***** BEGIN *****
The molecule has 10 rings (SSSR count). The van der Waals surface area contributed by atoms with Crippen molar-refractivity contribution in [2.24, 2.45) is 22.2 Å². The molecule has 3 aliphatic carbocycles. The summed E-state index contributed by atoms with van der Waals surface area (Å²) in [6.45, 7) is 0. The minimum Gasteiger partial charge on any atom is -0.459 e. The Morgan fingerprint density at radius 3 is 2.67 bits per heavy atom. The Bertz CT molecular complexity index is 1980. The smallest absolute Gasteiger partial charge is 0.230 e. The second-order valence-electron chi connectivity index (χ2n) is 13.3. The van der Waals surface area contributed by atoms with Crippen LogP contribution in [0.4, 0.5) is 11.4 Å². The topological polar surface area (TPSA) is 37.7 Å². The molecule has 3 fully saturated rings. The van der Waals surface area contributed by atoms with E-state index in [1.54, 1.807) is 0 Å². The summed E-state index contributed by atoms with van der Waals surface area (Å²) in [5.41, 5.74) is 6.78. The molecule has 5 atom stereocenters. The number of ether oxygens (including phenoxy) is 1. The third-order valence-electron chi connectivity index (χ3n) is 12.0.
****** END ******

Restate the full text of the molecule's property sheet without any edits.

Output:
The molecule has 10 rings (SSSR count). The van der Waals surface area contributed by atoms with Crippen molar-refractivity contribution in [2.24, 2.45) is 22.2 Å². The molecule has 3 aliphatic carbocycles. The summed E-state index contributed by atoms with van der Waals surface area (Å²) in [6.45, 7) is 0. The minimum Gasteiger partial charge on any atom is -0.459 e. The Morgan fingerprint density at radius 3 is 2.67 bits per heavy atom. The Bertz CT molecular complexity index is 1980. The smallest absolute Gasteiger partial charge is 0.230 e. The second-order valence-electron chi connectivity index (χ2n) is 13.3. The van der Waals surface area contributed by atoms with Crippen LogP contribution in [0.4, 0.5) is 11.4 Å². The topological polar surface area (TPSA) is 37.7 Å². The molecule has 3 fully saturated rings. The van der Waals surface area contributed by atoms with E-state index in [1.54, 1.807) is 0 Å². The summed E-state index contributed by atoms with van der Waals surface area (Å²) in [5.41, 5.74) is 6.78. The molecule has 5 atom stereocenters. The number of ether oxygens (including phenoxy) is 1. The third-order valence-electron chi connectivity index (χ3n) is 12.0.